Now all of that seems to me rather straightforward. And yet when we turn to the advice, instructions, rhetoric and rules of the bodies and bureaucracies which govern psychologists' practices, something rather different sometimes shows its face. The British Psychological Society - a professional body which no longer regulates psychologists' practice, but which many UK psychologists still belong to - tells us that the notes must only be 'of the highest standard required'. Given the actual requirements I have of my notes, that seems fair enough. But it then says that, even for private practitioners, these notes must be 'auditable', and must be 'accessible and useable by clients who have requested copies'. They should also 'serve their primary purpose...', which in my case I've documented above, ' recording the care of individuals through the work of the clinician.' The impression one rather gets is that it's somehow assumed that the reason why you make notes is to record what takes place in the sessions in a way that's auditable by others and accessible to the patient. Yet, well: why?! And what if that's not your reason?! I can report that ... wait a moment while I screw my 'reflective scientist practitioner' head on... this just makes little sense. As I'll shortly describe, what in psychology we call the 'primary' or 'work' task - the actual legitimate and legitimating point of the notes - here risks drifting from view, and something else seems to take its place. Oh, I forgot to note that, according to the BPS, both 'supervisees and supervisors should record information discussed in supervision.' And all notes 'should always be signed and dated'. (I can't imagine why I'd sign my notes, nor why I'd want to document all the 'information' my supervisees provide me with during supervision.)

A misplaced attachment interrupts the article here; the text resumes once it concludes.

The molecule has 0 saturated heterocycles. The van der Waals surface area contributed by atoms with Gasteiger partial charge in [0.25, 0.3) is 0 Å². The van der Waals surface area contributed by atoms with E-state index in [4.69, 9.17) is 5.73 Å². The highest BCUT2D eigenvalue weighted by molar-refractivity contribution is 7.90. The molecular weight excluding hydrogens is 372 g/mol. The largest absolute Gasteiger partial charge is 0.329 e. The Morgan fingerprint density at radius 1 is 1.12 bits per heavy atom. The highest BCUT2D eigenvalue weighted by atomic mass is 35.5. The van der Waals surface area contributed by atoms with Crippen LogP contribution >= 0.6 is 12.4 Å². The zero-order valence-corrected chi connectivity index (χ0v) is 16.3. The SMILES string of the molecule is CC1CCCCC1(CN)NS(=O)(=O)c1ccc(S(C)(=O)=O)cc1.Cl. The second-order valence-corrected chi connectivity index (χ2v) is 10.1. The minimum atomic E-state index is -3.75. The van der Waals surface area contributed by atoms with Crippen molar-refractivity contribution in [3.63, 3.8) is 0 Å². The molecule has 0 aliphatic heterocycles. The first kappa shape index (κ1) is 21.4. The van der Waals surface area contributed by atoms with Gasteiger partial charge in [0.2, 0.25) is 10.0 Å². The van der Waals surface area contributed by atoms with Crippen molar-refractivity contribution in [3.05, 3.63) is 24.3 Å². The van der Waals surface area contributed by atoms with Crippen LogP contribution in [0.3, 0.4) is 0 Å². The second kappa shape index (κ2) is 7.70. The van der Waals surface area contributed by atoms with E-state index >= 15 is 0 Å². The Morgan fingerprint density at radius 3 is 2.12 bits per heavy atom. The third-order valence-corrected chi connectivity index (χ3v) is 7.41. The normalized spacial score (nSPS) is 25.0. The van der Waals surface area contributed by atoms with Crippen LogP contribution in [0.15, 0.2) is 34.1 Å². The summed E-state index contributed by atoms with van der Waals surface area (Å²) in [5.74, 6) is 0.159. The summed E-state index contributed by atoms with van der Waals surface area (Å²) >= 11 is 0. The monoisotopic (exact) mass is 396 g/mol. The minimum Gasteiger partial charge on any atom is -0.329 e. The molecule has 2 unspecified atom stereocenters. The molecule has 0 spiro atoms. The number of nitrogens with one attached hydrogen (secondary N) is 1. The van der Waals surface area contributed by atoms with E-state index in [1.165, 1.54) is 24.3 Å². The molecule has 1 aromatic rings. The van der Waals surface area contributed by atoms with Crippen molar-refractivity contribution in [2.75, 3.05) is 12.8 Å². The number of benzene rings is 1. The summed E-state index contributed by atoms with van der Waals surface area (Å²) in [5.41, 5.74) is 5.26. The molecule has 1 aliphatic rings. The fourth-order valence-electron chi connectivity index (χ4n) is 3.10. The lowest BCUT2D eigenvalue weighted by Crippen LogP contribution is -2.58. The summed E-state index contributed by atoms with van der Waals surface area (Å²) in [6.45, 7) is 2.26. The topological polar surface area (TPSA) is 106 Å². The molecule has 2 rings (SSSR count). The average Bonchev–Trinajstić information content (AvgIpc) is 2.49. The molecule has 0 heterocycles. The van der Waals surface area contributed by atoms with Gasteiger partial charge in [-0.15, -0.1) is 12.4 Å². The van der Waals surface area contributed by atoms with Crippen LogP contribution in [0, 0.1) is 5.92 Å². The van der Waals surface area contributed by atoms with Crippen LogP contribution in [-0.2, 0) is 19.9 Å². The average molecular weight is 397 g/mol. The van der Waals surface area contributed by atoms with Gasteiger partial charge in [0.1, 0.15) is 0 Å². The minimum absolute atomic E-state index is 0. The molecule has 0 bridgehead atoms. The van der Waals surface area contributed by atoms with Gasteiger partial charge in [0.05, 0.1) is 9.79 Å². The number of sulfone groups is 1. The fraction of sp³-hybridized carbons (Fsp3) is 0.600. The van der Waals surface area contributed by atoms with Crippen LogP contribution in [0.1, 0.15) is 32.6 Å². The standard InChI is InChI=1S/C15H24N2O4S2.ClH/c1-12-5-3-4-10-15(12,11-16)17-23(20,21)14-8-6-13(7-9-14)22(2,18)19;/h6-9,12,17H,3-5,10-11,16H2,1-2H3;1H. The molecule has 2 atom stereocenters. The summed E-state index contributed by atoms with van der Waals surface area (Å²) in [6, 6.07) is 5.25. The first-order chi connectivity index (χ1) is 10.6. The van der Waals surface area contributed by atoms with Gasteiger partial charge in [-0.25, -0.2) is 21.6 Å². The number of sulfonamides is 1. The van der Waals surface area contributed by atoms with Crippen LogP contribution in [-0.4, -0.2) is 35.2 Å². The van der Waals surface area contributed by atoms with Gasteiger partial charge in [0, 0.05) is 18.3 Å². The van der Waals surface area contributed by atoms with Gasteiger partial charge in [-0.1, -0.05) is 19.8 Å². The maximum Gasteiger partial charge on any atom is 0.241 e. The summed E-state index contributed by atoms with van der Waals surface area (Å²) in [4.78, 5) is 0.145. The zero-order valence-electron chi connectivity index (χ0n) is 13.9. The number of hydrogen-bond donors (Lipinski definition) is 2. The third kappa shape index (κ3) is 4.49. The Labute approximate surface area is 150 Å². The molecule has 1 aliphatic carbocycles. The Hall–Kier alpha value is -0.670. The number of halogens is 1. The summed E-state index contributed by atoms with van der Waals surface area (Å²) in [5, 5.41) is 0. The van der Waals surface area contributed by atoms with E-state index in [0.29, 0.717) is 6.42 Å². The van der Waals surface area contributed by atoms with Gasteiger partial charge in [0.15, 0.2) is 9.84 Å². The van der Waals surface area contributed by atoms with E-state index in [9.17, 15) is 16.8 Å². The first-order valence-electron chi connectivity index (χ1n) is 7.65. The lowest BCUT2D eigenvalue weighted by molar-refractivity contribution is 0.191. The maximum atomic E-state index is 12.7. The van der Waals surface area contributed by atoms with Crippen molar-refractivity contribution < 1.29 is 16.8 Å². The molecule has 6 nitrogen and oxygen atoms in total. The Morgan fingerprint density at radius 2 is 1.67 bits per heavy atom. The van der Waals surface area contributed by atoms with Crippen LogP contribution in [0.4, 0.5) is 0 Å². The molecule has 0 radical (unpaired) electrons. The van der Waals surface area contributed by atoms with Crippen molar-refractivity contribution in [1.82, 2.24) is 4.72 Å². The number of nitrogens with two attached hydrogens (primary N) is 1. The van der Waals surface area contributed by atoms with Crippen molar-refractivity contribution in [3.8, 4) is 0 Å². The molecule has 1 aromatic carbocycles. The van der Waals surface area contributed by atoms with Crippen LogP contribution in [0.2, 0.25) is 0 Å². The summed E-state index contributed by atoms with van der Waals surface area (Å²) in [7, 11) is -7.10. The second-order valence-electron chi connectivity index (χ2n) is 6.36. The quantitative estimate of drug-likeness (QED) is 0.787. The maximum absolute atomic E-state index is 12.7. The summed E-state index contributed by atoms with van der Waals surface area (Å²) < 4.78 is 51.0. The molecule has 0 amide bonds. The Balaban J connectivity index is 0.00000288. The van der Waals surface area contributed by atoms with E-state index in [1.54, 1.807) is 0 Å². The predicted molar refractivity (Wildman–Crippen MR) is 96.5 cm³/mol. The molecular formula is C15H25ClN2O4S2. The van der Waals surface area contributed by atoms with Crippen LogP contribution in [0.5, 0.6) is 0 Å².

Or take the Health and Care Professions Council's (...these guys actually do regulate practitioner psychologists these days...) instructions that 'you have a professional responsibility to keep full ['comprehensive'], clear ['comprehensible'] and accurate records for everyone you care for, treat or provide other services to.' Why? Well, the reasons given include to 'ensure service users receive appropriate treatment that is in their best interests' (I don't see how documenting the rubbish treatment you provide makes that treatment any less rubbish); 'meet legal requirements or respond to Freedom of Information or Subject Access Requests' (I don't see how you can comply better with FoI requests if your notes are fuller; in fact it'd be rather easier to comply if you had hardly any at all); and 'evidence your decision-making processes if later queried or investigated' (decision: to provide psychotherapy? to make a joke ten minutes into the session?). They do at least tell us that 'what records you need to keep, in what format and for how long, varies depending on the setting you are working in and the subject matter of those records.' So, good: there is that! But even so, what I understand to be the actual purpose of psychotherapy notes, and the reasons the HCPC offers for making them, rather seem to here be pulling apart one from the other. The spectre haunting these recommendations seems, to me, to be one of defensive practice, of documenting what's said and done in the clinic so that later you could justify yourself before another, or so that someone else could reconstruct what you said or did from these notes. And, again: this really isn't how notes function for a - or at least, for this - private psychotherapy practitioner. How many acts which are naturally and properly described as resulting from 'decision making processes' do you actually engage in, for example - other than that of taking on the patient for psychotherapy in the first place? Or, if we expand the grammar of 'decision' to include any intentional act such as a speech act, then how could anyone begin to note down the vast panoply of 'decisions' they make in any one session? (For what it's worth I'd submit that if you're engaging in decision processes properly so called, then you probably aren't actually engaging your self as the therapeutic tool, and so may not even be providing genuine psychotherapy in the first place. You're probably instead in something like an 'intervention'-providing business.)